With the 2014 Winter Olympics upon us, all eyes are on Russia. To an arguably greater degree than many of this year’s predecessors, however, many of those eyes won’t be as concerned with figure skating and bobsleds. Instead, Russia’s moment in the luge limelight is being colored by fears of terrorism and the country’s crackdown on human rights - particularly against the LGBT community.
Just last week, Vienna, Va.-based Spectrum Human Rights shared news of a Russian teenager being found guilty of breaking the country’s vague law, passed in June, banning "propaganda of nontraditional sexual relations" to minors because she disclosed her sexual orientation to classmates. Considering, in the wake of the law, the photos and videos coming out of Russia of gay people being attacked, the conviction is not surprising.
(Photo by Photo by Julian Vankim)
Still, even with the stories like these - along with a mood exemplified by high-profile Russian TV actor IvanOkhlobystin calling for gays to be burned alive for the sake of protecting his children - some say the worst is yet to come.
In an interview published Jan. 18, for example, lesbian journalist Masha Gessen, who is Russian-American, told Canada’s Mclean’s magazine, "I have come pretty much full circle, from optimistic to despairing. I’ve sold my home and left [Russia], which is a clear indication. I expect things to go on as they are for a long time and, the longer they go on, the worse it will be when the Putin regime finally ends. This kind of crackdown - on politics, on expression - has specific consequences: People leave the country, sell out, or just give up, and the potential for anything constructive decreases with every passing day."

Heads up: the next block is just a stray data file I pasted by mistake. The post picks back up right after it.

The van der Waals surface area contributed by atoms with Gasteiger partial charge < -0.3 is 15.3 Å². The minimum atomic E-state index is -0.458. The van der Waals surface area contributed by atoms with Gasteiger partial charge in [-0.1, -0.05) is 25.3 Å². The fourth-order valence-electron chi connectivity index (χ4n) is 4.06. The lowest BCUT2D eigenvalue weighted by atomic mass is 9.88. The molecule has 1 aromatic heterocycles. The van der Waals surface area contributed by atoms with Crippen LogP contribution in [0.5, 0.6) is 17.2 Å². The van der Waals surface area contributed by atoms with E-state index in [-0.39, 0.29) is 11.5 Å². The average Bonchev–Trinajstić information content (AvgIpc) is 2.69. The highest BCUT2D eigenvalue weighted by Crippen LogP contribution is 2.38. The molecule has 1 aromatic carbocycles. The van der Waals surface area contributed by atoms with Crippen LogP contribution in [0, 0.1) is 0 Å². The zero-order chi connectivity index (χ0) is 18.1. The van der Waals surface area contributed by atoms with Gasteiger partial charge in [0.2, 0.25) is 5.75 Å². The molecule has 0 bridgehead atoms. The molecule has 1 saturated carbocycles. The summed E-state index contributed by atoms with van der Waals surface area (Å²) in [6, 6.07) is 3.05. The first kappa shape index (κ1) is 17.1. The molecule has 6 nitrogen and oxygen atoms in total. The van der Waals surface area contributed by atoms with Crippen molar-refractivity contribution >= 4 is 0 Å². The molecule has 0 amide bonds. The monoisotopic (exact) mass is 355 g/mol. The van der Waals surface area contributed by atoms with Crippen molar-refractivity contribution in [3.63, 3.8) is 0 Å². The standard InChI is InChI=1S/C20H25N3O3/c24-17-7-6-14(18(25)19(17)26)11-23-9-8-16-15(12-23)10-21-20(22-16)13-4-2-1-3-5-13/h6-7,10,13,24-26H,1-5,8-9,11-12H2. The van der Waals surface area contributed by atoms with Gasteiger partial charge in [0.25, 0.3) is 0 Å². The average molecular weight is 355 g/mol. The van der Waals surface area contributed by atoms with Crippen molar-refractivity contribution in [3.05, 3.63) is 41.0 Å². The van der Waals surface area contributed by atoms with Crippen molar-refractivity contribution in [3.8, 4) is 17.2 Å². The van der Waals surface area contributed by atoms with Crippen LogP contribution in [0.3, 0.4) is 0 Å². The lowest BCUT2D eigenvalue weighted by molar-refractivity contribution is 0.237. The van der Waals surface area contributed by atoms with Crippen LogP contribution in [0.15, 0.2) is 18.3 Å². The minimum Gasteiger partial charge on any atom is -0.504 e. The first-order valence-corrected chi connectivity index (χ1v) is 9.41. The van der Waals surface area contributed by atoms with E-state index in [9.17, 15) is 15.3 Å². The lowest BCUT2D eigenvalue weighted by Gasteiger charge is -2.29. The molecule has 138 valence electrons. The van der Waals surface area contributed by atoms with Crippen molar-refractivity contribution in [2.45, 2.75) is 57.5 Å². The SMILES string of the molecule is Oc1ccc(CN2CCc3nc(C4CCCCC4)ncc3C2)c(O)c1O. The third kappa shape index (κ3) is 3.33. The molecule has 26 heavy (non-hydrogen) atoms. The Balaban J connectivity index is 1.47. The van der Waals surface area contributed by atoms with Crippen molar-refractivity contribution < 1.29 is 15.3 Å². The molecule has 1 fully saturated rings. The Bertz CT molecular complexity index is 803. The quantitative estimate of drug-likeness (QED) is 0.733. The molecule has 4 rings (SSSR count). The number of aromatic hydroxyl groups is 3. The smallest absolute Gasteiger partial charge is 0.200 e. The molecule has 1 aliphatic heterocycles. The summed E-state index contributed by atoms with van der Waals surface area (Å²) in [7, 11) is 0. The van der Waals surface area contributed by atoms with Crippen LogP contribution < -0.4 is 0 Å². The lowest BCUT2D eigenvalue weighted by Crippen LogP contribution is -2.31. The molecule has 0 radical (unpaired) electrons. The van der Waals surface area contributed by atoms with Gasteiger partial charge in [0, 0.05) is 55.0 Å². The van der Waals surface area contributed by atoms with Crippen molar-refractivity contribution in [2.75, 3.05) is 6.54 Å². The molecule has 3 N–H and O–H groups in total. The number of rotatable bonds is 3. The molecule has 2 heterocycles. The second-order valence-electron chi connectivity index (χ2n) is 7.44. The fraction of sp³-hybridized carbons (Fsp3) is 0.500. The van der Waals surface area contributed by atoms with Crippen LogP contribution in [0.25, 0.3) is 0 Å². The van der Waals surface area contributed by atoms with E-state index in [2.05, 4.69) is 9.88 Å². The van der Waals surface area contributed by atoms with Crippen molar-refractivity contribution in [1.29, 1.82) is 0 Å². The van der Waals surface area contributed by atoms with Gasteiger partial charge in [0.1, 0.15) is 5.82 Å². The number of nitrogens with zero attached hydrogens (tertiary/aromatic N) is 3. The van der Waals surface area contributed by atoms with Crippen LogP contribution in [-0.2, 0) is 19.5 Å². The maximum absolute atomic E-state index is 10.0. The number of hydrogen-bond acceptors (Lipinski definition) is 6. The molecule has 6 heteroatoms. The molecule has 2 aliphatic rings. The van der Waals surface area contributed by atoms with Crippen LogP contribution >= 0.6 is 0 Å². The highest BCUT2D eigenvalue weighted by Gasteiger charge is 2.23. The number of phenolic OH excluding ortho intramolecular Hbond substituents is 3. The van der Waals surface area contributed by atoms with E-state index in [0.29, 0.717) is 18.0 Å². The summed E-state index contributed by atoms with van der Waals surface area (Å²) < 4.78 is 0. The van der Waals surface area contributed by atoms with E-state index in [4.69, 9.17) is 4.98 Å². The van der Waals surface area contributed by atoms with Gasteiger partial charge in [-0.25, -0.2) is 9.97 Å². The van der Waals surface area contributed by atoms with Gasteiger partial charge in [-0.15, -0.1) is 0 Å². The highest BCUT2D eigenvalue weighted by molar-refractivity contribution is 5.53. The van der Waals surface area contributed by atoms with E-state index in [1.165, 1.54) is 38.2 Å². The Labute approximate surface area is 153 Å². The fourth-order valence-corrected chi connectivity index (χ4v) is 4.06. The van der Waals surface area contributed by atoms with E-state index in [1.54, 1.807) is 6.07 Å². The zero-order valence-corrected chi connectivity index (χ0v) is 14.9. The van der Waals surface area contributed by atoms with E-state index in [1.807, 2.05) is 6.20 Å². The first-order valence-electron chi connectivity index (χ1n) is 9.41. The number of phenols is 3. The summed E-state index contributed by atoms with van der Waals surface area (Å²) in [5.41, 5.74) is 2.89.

Viacheslav "Slava" Revin, 31, is one of those people. A gay, HIV-positive, political activist targeted by Russian authorities, he’s been in the U.S. since July. In D.C., he awaits word on his asylum application. While that application may leave his future uncertain, he’s as confident as Gessen that things are going to get worse in Russia, particularly with the departure of all the Olympics-related media.
So is Larry Poltavtsev, executive director of Spectrum.
"You always should expect things to get worse in Russia," Poltavtev says with bitter laugh. "And especially after the Olympics."
Notably, the buildup to the Olympics has seen numerous LGBT-supportive efforts. America’s largest LGBT-rights organization, the Human Rights Campaign, made its first donation to the Arcus Foundation-affiliated "Russia Freedom Fund," $100,000. The global All Out organization has organized several petitions and FCKH8 sent gay-affirming coloring books to Russia.